Sometimes a community is blessed with a local owner, or an out-of-towner, who truly loves them. They don’t just spend the money, but they live the culture that is captured when sports and cities connect. Seattle has been blessed with that at various times. With the Seattle Sounders both Joe Roth and Adrian Hanauer do this fairly well. The opposite end of this spectrum is something we are too familiar with — the Seattle SuperSonics’ situation.
Now, in MLS that sports travesty seems ready to be repeated. Anthony Precourt held clandestine meetings to get the Columbus Crew SC to Austin. It feels inevitable. It feels wrong.
It feels wrong for everyone, mostly for those who support the Crew, but also for anyone who has lived through a relocation.
MLS has the power to stop this. By nature of their single-entity structure the league offices are more powerful in MLS than the other North American leagues. It is up to them to stop this rogue owner who is trying to move the team to a city that doesn’t really seem to want them while rejecting local ownership options.
This entire scenario pains me. It pains me because the Crew were the first MLS team I paid any attention to. I loved following Brian McBride’s journey from middle America to England.
It pains me because I used to work for the Sonics and the NBA, producing the radio broadcasts and loading highlights onto the league access system. I did this while the Ackerley Group and Schultz’s group owned the team.
The potential Crew move pains me because I once filled my car with “Not In Our House” placards, many hundred of them.
This move brings up memories of all the efforts that local business leaders and media made to Save Our Sonics. Precourt’s horrible broadcasting deal reminds me of what Clay Bennett did to Seattle, shoving the radio play-by-play onto a low-wattage conservative talk station.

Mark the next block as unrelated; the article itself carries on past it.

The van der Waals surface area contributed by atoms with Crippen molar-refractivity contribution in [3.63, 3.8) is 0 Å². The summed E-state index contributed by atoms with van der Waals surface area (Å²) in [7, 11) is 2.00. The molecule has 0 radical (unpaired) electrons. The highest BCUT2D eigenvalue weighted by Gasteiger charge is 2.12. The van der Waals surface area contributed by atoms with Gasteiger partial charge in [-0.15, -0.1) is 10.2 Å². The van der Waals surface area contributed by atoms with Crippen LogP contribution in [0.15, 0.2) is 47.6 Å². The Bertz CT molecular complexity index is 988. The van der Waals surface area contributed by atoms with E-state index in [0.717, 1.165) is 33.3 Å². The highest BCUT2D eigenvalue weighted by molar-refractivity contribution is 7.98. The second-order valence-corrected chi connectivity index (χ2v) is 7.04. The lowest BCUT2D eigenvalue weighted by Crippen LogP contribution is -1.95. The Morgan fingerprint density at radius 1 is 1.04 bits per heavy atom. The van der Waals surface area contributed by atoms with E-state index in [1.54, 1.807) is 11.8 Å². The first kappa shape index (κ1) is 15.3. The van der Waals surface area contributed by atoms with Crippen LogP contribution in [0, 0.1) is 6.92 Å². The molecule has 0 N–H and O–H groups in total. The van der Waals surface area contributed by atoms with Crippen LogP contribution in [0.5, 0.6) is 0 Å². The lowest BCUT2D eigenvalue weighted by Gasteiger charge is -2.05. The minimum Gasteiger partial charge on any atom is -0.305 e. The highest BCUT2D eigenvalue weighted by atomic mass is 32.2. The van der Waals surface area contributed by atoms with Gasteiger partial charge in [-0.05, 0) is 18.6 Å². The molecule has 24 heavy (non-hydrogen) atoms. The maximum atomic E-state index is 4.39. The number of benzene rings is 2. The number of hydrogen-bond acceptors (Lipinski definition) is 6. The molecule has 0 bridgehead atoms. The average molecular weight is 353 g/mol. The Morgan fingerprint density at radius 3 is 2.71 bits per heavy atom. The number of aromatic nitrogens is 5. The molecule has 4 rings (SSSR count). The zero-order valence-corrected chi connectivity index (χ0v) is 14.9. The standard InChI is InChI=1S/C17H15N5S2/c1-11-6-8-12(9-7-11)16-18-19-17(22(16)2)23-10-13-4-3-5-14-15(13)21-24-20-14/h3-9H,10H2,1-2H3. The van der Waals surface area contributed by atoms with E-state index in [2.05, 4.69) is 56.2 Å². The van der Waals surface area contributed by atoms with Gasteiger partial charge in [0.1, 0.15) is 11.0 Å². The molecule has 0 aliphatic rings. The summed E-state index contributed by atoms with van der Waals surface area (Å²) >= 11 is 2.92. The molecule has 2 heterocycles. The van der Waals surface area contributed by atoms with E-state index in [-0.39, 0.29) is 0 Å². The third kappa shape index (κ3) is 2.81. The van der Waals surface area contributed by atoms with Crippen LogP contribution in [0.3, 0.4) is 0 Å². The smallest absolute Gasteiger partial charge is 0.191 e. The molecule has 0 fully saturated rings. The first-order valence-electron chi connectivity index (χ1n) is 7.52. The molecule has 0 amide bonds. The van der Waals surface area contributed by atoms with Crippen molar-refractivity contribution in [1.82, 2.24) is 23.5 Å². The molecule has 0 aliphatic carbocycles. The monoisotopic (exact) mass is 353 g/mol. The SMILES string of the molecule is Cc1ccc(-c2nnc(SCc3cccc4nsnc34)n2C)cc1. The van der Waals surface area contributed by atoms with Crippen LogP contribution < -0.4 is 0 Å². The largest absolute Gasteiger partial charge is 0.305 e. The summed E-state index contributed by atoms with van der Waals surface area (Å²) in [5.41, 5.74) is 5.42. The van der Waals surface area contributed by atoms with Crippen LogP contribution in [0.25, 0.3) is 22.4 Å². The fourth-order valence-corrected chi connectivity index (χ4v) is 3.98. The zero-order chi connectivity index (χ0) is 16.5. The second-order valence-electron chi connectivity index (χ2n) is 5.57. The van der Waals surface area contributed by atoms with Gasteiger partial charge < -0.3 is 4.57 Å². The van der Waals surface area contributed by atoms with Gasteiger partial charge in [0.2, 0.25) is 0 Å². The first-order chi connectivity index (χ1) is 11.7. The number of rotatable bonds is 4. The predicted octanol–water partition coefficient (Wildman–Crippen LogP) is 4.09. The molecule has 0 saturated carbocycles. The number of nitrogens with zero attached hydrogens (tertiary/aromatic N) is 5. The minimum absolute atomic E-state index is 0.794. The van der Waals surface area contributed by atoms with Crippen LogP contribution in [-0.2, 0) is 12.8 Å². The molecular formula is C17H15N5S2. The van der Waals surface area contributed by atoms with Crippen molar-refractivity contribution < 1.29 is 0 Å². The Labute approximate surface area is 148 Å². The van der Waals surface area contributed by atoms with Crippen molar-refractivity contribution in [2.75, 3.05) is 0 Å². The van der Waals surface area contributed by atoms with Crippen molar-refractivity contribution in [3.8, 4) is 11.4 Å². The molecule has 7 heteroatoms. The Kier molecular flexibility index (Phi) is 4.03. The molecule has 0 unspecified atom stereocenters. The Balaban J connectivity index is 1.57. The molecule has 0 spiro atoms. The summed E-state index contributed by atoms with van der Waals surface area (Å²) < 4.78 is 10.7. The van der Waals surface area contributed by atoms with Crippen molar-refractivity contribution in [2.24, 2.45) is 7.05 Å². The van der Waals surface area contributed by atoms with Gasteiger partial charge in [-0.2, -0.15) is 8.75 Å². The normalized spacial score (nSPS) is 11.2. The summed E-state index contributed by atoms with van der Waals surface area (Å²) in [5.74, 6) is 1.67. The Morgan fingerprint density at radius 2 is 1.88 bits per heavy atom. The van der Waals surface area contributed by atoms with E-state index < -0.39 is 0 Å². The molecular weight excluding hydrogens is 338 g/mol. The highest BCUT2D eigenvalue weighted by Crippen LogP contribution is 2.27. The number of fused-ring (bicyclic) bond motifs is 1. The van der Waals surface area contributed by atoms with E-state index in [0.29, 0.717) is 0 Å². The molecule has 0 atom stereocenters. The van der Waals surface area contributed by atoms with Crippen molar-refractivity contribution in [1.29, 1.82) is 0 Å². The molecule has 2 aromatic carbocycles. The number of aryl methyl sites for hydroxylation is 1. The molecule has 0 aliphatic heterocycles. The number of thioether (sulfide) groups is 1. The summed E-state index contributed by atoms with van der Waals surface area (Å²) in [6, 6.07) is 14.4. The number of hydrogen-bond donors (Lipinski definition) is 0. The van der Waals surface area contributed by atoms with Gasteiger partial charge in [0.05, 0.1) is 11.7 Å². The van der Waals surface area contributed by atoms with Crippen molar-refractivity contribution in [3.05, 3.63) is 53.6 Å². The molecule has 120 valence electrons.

It pains me because if Precourt gets his way he is destroying the legacies of Brian McBride, Brad Friedel, Stern John, Chad Marshall, Sigi Schmid and many, many more. Just as Bennett corrupted the history of The Glove, Reign Man, Downtown Freddy Brown, Mac10, Jack Sikma, George Karl, and so many others, Precourt’s desired move to Austin destroys that.
He desires to destroy more than just player and coaching legacies. His end goal destroys the legacy of Lamar Hunt. You may know Hunt as the name attached to the U.S. Open Cup. Columbus, and the other early MLS cities, know Hunt as the man who kept the league alive, who dreamed of soccer stadia around the country and managed to get a small market in Ohio to believe when so few others did.
Anthony Precourt’s dream is one of destruction. He is not a builder. He is not a dreamer. He is a destroyer.
Don Garber and the other investor-operators can stop this madness. They can keep history alive. They should absolutely reject Precourt’s nightmare-ish scenario. Do not make the mistake that David Stern made. Find a local owner and return the Crew to the people who deserve it, the fans who believed when America did not.